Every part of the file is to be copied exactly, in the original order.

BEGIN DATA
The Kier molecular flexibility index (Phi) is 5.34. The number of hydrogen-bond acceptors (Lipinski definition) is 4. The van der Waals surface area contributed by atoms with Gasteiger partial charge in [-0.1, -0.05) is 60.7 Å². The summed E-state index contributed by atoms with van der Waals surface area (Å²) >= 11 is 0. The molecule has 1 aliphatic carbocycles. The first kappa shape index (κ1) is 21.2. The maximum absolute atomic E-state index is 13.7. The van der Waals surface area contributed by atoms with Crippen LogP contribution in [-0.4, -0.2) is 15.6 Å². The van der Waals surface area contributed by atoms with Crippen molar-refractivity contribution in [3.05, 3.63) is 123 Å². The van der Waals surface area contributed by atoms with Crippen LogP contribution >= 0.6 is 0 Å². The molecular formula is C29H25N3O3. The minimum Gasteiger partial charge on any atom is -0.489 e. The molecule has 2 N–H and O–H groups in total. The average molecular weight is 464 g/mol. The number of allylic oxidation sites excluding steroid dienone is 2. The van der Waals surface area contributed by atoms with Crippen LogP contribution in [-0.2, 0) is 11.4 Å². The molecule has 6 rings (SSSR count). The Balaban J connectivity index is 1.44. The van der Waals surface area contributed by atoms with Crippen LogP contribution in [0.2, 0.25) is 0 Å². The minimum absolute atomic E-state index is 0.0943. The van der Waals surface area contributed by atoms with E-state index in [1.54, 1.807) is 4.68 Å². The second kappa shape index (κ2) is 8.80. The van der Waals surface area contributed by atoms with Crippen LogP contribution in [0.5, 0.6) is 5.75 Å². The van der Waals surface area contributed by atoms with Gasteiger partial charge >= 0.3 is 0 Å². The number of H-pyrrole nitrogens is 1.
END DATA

The Kier molecular flexibility index (Phi) is 5.34. The number of hydrogen-bond acceptors (Lipinski definition) is 4. The van der Waals surface area contributed by atoms with Gasteiger partial charge in [-0.1, -0.05) is 60.7 Å². The summed E-state index contributed by atoms with van der Waals surface area (Å²) >= 11 is 0. The molecule has 1 aliphatic carbocycles. The first kappa shape index (κ1) is 21.2. The maximum absolute atomic E-state index is 13.7. The van der Waals surface area contributed by atoms with Crippen LogP contribution in [-0.4, -0.2) is 15.6 Å². The van der Waals surface area contributed by atoms with Crippen molar-refractivity contribution in [3.05, 3.63) is 123 Å². The van der Waals surface area contributed by atoms with Crippen LogP contribution >= 0.6 is 0 Å². The molecular formula is C29H25N3O3. The minimum Gasteiger partial charge on any atom is -0.489 e. The molecule has 2 N–H and O–H groups in total. The average molecular weight is 464 g/mol. The number of allylic oxidation sites excluding steroid dienone is 2. The van der Waals surface area contributed by atoms with Crippen LogP contribution in [-0.2, 0) is 11.4 Å². The molecule has 6 rings (SSSR count). The Balaban J connectivity index is 1.44. The van der Waals surface area contributed by atoms with Crippen LogP contribution in [0.2, 0.25) is 0 Å². The minimum absolute atomic E-state index is 0.0943. The van der Waals surface area contributed by atoms with E-state index in [1.54, 1.807) is 4.68 Å². The second kappa shape index (κ2) is 8.80. The van der Waals surface area contributed by atoms with Crippen LogP contribution in [0.5, 0.6) is 5.75 Å². The van der Waals surface area contributed by atoms with Gasteiger partial charge >= 0.3 is 0 Å². The number of H-pyrrole nitrogens is 1.